What is a nominal defendant compensation claim?

When you have a car accident that is wholly or partly not your fault and the other driver either:

  1. Left the scene, i.e. hit-and-run-accident
  2. Did not give you their details
  3. Gave you fake information
  4. Their vehicle was unregistered

A government statutory body known as the nominal defendant assumes the place of the unnamed car accident driver to claim injury compensation. This organisation was created by the Motor Accident Insurance Act 1984 and takes the position of the CTP insurer when an unregistered or unidentified vehicle or driver is involved in an at-fault road accident.

How does the nominal defendant work with CTP insurance?

Every year, all legal drivers pay for motor vehicle registration to use their state roads safely. Previously, all vehicles had a compulsory registration label, but this requirement was removed several years ago. Since then, there has been an increase in unregistered road users.

Every day, we assume that all other drivers obey the road rules and have CTP insurance cover for when the unexpected happens. All road users must be registered for Compulsory Third Party Insurance which protects motorists from being liable to pay compensation when they cause a road collision.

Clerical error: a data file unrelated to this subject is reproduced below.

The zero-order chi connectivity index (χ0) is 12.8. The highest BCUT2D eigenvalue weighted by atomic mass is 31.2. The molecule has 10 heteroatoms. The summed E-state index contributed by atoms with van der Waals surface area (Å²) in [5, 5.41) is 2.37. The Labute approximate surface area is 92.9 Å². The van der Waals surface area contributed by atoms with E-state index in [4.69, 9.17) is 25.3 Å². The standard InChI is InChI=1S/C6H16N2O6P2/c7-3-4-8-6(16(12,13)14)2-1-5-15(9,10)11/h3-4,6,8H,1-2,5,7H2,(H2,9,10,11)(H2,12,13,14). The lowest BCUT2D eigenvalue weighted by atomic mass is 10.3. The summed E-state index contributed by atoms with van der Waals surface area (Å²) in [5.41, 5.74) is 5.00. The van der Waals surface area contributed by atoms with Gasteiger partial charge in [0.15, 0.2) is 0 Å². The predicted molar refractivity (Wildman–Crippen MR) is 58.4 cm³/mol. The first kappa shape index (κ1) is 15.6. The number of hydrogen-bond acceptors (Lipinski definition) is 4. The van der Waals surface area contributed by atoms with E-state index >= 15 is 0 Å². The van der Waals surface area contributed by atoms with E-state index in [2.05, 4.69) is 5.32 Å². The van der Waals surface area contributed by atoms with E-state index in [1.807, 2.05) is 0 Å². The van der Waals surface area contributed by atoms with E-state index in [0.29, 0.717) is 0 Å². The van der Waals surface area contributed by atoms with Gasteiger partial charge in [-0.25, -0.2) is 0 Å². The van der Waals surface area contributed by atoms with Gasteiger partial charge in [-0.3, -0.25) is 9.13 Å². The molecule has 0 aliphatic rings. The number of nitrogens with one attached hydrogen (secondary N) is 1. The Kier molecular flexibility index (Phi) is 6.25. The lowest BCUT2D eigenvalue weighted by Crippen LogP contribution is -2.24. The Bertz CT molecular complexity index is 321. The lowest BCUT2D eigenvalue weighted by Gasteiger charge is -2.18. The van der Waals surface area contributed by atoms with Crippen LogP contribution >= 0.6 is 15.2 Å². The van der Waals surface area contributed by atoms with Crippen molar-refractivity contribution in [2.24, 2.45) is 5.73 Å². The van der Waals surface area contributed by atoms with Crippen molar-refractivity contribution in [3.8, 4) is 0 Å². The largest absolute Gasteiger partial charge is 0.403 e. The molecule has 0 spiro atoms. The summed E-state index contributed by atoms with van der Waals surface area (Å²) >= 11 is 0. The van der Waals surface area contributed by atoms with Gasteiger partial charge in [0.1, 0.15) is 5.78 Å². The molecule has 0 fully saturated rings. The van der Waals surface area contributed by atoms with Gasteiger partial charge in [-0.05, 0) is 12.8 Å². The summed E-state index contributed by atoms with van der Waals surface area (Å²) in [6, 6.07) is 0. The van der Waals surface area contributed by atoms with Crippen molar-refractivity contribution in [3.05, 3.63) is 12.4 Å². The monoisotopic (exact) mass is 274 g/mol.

The nominal defendant compensates when the unexpected happens, and the at-fault driver is unknown.

What are the workings of the nominal defendant scheme?

A small percentage of your CTP insurance premium funds the nominal defendant scheme. Compulsory Third Party claim legislation dictates you contribute money to the nominal defendant fund when you pay for your CTP cover. 

Insurance companies manage nominal defendant claims the same as any other personal injury compensation claim when lodged with this statutory body. 

Do I need evidence to support a nominal defendant claim?

As with all compensation matters, you must provide compelling evidence to support your case. You should follow the same steps as you would with any other car accident claim.

What are the time limits for a nominal defendant claim?

The Motor Accident Insurance Act 1994 specifies time limits for road accident claims. These time limitations are strict, and non-compliance can block you from seeking restitution. Nominal defendant claims have a shorter time frame. Your best course of action is to seek immediate accident legal advice. The steps you take following your incident will impact the outcome of your case. A skilled personal injury lawyer will guide you to your desired result. Get fast legal support now by calling 1800 700 125.


Disclaimer – This is general information only and does not constitute legal advice. It is free to receive legal advice on your situation. Please get in touch with our experienced personal injury compensation lawyers for help understanding your legal rights and your free claim review. Call 1800 700 125 or email: claim@splattlawyers.com.au

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